13 October 2014

In Search of Climate Solutions



So what would constitute a climate solution?

Even if rich countries somehow achieve zero emissions, the developing countries attempting to modernize are likely to continue burning their own coal and oil. (They already emit more than half of the yearly total).

Some will surely continue doing this for many decades, so we must continuously bury equivalent amounts of carbon dioxide elsewhere. Any “climate solution” that does not handle out-of-control emissions is unworthy of the name.

The obvious climate fix is to clean up the 43 percent carbon dioxide excess, taking it out of circulation to reverse the overheating and most of sea level rise. And then continuing to counter the out-of-control emissions. An emergency cleanup of the atmosphere is also the only intervention that stands a chance of reversing ocean acidification.

And unless we clean things up in the next decade or two, as today’s cute toddlers grow up, we stand a good chance of losing any ability to keep climate from spiraling into irreversible disaster. Like rotten teeth, climate disasters can become pretty ugly. Many of us will not survive the population crash.

What we need is a paradigm shift. The old one is plainly inadequate, dangerously so.

Most suggestions for what to do about climate were not created by the climate experts. They were carried over from the excellent 1970 environmental agenda and given new urgency.

Indeed, most climate scientists consider climate repairs as outside their expertise, someone else's business. The low emission scenarios they endorse are simply the low end of the scenarios crafted by the economists—which, for the mid-century time frame, are about as effective as a placebo drug.

Nonetheless, climate scientists are going to be the most knowledgeable people available to critique a climate repair proposal. Some cautions, however: Ph.D. scientists’ training is not about giving timely advice. Instead we’re supposed to take the time to be dead sure.

We are seldom trained in crisis management, where decisions must be made in a hurry, balancing the time it takes to investigate further with the time window within which you can still act effectively. We are, however, excellent critics.

But as my medical school colleagues emphasize, he who hesitates to act until dead sure of the diagnosis can wind up with a dead patient.  Curiously, a carbon dioxide cleanup is seldom mentioned by anyone. Ever wonder why? Scrubbers that remove carbon dioxide from the air are standard on submarines. But to clean up the planet’s air, massive amounts of new power would be needed to run enough of them. It would have to be clean power; run them with fossil fuels and the effort will just make things worse. That much clean power takes decades to build.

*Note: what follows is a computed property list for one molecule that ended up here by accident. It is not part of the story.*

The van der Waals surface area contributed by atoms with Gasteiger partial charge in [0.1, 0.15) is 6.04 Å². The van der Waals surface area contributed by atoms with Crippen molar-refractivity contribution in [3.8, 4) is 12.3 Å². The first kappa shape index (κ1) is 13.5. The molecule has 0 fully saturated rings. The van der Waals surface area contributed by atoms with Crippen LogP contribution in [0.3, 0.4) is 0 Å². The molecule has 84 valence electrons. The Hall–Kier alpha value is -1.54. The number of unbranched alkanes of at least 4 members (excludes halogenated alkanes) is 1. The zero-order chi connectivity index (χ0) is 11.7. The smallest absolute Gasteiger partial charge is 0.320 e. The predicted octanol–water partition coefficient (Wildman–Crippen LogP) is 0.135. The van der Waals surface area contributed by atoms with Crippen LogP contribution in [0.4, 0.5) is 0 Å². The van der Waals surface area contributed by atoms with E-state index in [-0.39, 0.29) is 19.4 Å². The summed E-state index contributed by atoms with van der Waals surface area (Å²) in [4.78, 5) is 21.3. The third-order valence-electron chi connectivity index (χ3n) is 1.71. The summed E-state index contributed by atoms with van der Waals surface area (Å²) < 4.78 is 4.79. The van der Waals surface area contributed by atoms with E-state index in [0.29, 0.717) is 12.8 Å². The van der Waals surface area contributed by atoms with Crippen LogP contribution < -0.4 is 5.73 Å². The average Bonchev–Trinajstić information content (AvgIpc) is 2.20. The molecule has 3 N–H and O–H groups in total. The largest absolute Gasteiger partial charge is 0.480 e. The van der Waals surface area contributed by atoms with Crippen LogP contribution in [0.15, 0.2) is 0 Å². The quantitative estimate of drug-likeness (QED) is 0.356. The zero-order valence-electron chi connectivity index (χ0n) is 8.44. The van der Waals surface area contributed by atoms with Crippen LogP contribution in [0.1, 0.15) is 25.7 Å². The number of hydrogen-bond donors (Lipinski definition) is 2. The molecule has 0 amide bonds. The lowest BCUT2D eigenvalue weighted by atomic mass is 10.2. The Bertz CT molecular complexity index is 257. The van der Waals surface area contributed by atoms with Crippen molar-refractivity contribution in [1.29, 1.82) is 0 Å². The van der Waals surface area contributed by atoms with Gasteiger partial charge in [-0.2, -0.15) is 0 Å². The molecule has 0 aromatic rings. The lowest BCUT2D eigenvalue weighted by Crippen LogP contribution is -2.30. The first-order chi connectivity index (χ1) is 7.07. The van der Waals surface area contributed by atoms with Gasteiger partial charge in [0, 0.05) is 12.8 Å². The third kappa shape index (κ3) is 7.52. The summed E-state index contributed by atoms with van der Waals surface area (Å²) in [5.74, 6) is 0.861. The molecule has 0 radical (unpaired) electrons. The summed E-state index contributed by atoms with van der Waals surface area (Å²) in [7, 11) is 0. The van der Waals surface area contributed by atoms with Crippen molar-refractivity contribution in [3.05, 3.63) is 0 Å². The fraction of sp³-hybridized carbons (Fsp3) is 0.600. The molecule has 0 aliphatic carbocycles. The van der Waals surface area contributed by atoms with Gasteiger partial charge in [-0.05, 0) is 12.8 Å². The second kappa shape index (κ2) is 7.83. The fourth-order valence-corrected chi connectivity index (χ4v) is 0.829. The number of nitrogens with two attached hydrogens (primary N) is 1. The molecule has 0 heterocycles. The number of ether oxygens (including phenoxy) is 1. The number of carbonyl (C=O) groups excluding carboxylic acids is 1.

Given the increasingly extreme weather, our civilization could be in deep trouble by the time massive scrubbers began scrubbing.

Nature’s scrubbing system mostly uses leaves and algae to remove carbon dioxide from the air. Photosynthesis releases the oxygen from the CO2 molecule while incorporating the carbon into sugar and such.

The obvious strategy is more leaves and more algae. Freeman Dyson laid out the reforestation strategy in 1977. But with the accumulation since then, planting more forests has become too little, too late. To do the job, we would need to quickly double the world’s forests –and then prevent them from rotting and burning. Currently, we cannot prevent this from happening even in rain forests like the Amazon. 

Fire and drought are not a problem in the ocean. Algae can, in 24 hours, double and redouble their numbers. But the prospects for fertilizing enough blooms of algae have not looked good.

Only about one-fourth of the new life manages to settle into deep waters before decomposing. Removing the excess carbon via settling alone would require a four-fold increase in productivity for 20 years in all the oceans, 71 percent of the earth’s surface. Not likely.

Perhaps you see now why cleanup possibilities are seldom mentioned by the experts. Only fans of the apocalypse (remember Aum Shinriyko?) could like our present situation. We are just about out of repair options capable of quickly resetting our climate–but not entirely.







William H. Calvin is a professor emeritus at the University of Washington’s medical school in Seattle and the author of Global Fever: How to Treat Climate Change  (University of Chicago Press, 2008). The latest version of the CO2 cleanup was a finalist in MIT's 2013 climate contest.



September 2014    WCalvin@UW.edu      faculty.washington.edu/wcalvin
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